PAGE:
It was the scandal of the week. A clandestine telephone interception revealed the conversation between two top executives from Stendhal and Norvartis pharmaceutical companies, as they discussed pay offs to a government official working for the Mexican social security system called Instituto Mexicano de Seguro Social (IMSS) in order to obtain an $80m government contract.
The tape was aired by Televisa, the television giant, on its nightly show last Tuesday to a national uproar. It was picked up by every newsmedia, something that is rare in Mexico, where professional jealousy keeps national media away from stories that are broken by other colleagues. The story conveniently broke as the Mexican Congress was debating an overhaul of the social security system, a multi-million programme that provides top medical care to more than 14 million Mexicans employed by private businesses. The system is facing bankruptcy. The tape release cost the two pharmaceutical officials their jobs, and the position of a top social security official.
The tapes are part of a trend that has taken over Mexico, a place where charges of corruption abound, and few government officials pay for their misdoings. Citizens, politicians and unknown sources are producing clandestine telephone recordings and videotapes that go on to accuse corrupt officials. In another case, a complaint by a resident of Aguascalientes province led police to videotape a doctor who was illegally asking for graft before he offered a service that fell within his insurance.
The tape was also released in another Televisa news program called Primero Noticias and placed in YouTube. The second case led to the government levying charges against the doctor.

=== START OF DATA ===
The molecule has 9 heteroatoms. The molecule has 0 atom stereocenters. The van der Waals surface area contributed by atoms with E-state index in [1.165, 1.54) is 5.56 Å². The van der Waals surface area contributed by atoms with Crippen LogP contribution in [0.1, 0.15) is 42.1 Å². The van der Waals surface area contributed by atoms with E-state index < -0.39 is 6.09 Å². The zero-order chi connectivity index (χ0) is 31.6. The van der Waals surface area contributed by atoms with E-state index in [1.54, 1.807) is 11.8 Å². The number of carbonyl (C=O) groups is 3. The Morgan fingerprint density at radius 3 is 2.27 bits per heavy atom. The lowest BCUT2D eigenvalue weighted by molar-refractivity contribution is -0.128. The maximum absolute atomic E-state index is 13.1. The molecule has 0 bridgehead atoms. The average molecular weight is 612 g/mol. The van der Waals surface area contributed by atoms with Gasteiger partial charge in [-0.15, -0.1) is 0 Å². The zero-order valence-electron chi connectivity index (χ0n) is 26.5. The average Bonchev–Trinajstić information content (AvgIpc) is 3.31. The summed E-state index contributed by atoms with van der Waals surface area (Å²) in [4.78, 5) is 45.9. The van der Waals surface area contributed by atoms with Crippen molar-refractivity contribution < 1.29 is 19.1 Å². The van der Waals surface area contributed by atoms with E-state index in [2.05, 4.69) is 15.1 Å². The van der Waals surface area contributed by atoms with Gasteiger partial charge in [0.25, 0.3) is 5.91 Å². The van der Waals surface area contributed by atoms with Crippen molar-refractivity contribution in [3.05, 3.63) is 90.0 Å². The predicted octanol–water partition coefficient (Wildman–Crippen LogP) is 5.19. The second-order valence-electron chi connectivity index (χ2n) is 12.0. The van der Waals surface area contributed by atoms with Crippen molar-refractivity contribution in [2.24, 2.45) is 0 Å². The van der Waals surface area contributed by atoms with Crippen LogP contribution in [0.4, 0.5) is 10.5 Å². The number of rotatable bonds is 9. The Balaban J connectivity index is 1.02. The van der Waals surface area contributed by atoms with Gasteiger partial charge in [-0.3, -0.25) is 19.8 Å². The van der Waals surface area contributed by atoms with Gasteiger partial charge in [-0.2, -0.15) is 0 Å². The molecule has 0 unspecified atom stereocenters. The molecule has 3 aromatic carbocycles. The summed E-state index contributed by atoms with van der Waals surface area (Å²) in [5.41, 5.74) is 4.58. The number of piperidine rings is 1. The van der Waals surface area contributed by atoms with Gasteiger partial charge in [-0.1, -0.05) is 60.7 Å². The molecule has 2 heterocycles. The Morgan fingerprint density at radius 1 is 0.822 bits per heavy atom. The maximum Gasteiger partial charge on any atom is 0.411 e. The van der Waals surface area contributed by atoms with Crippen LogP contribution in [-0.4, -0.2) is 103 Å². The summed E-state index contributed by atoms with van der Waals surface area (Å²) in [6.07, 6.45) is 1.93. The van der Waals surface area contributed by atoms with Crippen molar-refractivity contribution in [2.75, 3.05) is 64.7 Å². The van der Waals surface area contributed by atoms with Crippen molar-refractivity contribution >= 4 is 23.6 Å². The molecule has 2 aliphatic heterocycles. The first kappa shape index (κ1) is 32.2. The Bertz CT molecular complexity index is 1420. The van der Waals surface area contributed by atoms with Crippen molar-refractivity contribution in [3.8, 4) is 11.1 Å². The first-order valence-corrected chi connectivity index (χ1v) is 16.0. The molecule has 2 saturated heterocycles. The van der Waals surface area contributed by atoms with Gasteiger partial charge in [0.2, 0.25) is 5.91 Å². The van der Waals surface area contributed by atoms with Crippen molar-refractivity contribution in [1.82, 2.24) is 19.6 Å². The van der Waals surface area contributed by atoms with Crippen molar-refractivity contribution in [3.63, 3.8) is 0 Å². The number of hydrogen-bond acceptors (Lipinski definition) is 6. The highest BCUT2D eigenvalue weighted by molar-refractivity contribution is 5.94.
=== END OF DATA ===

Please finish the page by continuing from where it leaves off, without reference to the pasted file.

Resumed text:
But the proliferation of illegal recordings and videotapes is of concern to some in Mexico, as leaks from unidentified sources often further the personal goals of those who release the material to the media.
In the case of the pharmaceutical executives, it has been revealed that the recordings disappeared from social security offices. The telephone tapes had been sent to social security director, Daniel Karam, earlier on Tuesday and submitted for an internal investigation. Thus someone in the system decided it was better to send them to national television where an outcry would condemn the individuals featured on the tape before it was investigated whether the charges were real.
One of the executives in the tape has claimed that whoever taped their private conversations conducted an illegal act and connected three different conversations to make it seem convincing. It will be hard for the public, which is so accustomed to government officials asking for bribes to believe this turn of the story. A doctor friend of mine who works at the IMSS told me corruption in the system is endemic and even doctors engage in it by not working more than three hours a day. But it seems this tape appearance is more political—the two opposition political parties have used it to attack the ruling Partido de Accion Nacional for missteps in public policy.
Last year’s most famous recording was that of the former minister of labour, Luis Tellez, who accused former President Carlos Salinas de Gortari of stealing money. The release of the tape cost Tellez his job. Nothing happened to Salinas.
These illegal tapings or videotapes subvert Mexico’s legal system. They contribute to an overall cynicism among citizens who already feel the legal system does not protect them from corruption.
More dangerous is the possibility that drug cartels are also taping individuals and government officials. One security expert said he didn’t doubt the cartels are using sophisticated eavesdropping equipment. In Ciudad Juarez last year, the Federal Police were surprised when they discovered that an aerostatic balloon that had gone up in the city had eavesdropping equipment that could target their operation communications. This balloon apparently cost the lives of several police officers.
Fifteen years ago, while working on a story on Ciudad Juarez, I found a US citizen working for the Juarez Cartel who had built intercepting equipment to tape cellular conversations. The boxes cost $50,000 at the time and had been acquired by the late kingpin Amado Carrillo Fuentes. The inventor was eventually killed by Carrillo Fuentes. Technology has improved and with that the right to have interception free conversations has become more and more of an issue in Mexico these days.